Glatt Wok is long gone from Route 59 in Monsey, but the company it hired for its first web page is still going strong. Except it wasn’t a company back in 1994, at the dawn of the Internet age: It was just two 14-year-old twin brothers, Ronnie and Barry Schwartz.
More than 20 years later, RustyBrick — the name comes from the twins’ initials — is going strong, with more than 20 employees and clients for websites and mobile apps that include Harvard, Harper Collins, and MTV.
Barry is the firm’s CEO; his brother is the chief technology officer. “It’s a good division of labor,” Barry said with a laugh. “We don’t really fight much.”
The brothers grew up in Monsey and both still live in Rockland County.
Despite the high profile clients, among the Jewish public RustyBrick might be best known for its command of a distinctive, if not particularly profitable niche: the Jewish app and software market.
In 2008, when it first became possible to write apps for an Apple iPhone, RustyBrick produced its siddur app.
“Let’s build something Jewish-related that will help observant Jews go ahead and do their day-to-day observance of Judaism,” Barry remembers thinking.
Given the iPhone’s capabilities, RustyBrick’s “Smart Siddur” could do what no printer prayer book could: It knew the time, it knew where it was, and with that information it could calculate how much time was left to recite the evening prayers, what prayers might be added if there were a new moon, and where to find a nearby minyan.
This spring, when Apple came out with its watch, RustyBrick was ready with an update to its siddur — 7.1 — that included watch features.
Among them was making some of the shorter prayers — Grace After Meals, afternoon services — available on the watch face.
“It can be configured to remind you x minutes before its time to daven mincha,” said Barry, referring to the afternoon prayers.
Is a watch actually practical for prayers?
“Nope,” concedes Mr. Schwartz. “I don’t typically daven off it. It’s hard to keep scrolling and scrolling. It’s good to have just in case.”
But RustyBrick wasn’t betting its business on a killer watch app.
“I couldn’t pay Jewish day school tuition just on Jewish apps,” Mr. Schwartz said.
The siddur is the best selling of the company’s Jewish apps. It also led to a partnership with the ArtScroll publishing empire: RustyBrick built the app for ArtScroll’s iPad Talmud.
“There’s not much money to be made in the Jewish app world, but it’s enough of an impact that it’s worth doing even though there’s not much monetary purpose,” Mr. Schwartz said.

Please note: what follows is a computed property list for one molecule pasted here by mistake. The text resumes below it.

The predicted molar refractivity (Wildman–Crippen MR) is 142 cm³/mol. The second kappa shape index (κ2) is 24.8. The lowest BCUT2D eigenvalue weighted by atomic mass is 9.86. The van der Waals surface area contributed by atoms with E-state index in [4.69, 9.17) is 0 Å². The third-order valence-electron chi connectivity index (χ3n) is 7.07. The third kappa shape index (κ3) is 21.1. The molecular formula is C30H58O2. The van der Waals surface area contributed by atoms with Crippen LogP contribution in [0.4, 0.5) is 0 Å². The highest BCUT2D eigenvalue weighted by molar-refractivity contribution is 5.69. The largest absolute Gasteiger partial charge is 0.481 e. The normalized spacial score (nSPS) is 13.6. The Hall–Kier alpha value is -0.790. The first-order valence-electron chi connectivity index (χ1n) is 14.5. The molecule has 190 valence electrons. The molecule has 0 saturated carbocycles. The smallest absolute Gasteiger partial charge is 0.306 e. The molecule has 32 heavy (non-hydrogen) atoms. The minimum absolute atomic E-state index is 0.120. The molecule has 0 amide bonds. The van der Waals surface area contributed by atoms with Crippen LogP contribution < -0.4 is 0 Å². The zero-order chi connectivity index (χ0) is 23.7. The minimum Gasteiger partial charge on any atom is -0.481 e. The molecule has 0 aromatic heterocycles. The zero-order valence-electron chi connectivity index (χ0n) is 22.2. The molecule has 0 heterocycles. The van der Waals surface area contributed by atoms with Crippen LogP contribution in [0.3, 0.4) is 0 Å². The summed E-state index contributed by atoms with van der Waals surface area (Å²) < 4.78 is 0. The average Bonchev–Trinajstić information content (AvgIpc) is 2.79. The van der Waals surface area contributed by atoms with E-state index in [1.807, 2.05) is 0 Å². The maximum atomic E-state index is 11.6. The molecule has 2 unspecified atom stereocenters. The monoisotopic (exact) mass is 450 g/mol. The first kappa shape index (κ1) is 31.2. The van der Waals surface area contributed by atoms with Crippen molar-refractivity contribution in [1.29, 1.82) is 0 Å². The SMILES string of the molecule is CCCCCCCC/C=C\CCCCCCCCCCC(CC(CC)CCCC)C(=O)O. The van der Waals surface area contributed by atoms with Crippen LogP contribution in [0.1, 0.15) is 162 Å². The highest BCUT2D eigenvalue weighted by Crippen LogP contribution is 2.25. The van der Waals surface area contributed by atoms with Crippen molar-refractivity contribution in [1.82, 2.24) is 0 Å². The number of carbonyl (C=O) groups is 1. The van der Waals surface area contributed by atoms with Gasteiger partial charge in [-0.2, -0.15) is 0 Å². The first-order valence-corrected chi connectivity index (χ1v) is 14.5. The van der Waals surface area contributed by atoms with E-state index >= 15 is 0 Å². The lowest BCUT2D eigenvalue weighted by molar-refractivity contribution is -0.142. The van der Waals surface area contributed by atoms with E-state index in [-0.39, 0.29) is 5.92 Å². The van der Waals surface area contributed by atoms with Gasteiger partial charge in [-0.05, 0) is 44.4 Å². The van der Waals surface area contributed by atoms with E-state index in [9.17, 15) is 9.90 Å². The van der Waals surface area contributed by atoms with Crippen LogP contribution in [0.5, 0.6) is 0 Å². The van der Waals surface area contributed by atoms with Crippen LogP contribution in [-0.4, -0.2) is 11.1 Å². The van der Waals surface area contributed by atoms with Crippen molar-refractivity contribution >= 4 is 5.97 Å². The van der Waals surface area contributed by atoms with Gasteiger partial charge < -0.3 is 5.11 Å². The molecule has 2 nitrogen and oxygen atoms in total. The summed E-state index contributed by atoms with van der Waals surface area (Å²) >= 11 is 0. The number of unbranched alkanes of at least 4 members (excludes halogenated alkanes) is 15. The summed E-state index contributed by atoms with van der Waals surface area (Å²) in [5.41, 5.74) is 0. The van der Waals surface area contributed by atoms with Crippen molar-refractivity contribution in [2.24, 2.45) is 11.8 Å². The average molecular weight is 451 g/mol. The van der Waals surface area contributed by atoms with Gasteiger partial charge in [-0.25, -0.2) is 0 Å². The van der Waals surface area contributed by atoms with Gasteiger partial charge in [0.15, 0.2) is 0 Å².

Similar logic led to developing a software package to manage his synagogue. It wasn’t much of a stretch, in some ways, from RustyBrick’s work in computerizing medical practices. The result was ShulCloud, a web-based synagogue platform the company launched four years ago.
“It does everything from managing a website to accounts receivable, calendaring, registering events, high holiday seating, and sending out emails and mass mails to their community,” Mr. Schwartz said. “We’re currently signing up 10 to 15 shuls a month.”
It can import and export data from bookkeeping software like Quickbooks, but Mr. Schwartz said that synagogues need information about their members that Quickbooks doesn’t ask for.
“When you’re billing a member, you need to know more than it’s the Schwartz family,” he said. “You need to know who the members are, what the yahrzeits are, whether they pay through a company or a foundation. There’s shul politics Quickbooks doesn’t understand.
“We looked into building Jewish day school software. There’s a lot of good software out there, and school budgets are stretched,” he said. He said they get requests to develop school software, but “it would be a huge investment,” and he’s not convinced it would pay off.
After 20 years in the web development business, Mr. Schwartz remains excited by it.
“It’s always changing,” he said of the technology. “It began with old-fashioned gifs. Now we’re at HTML5 and mobile. It’s amazing what’s going on.”
And beyond the pixels on the screen, working with cutting-edge technology has its concrete benefits.
“You should see my desk,” he said. “There are tons of gadgets, from Google Glass to the Apple Watch.”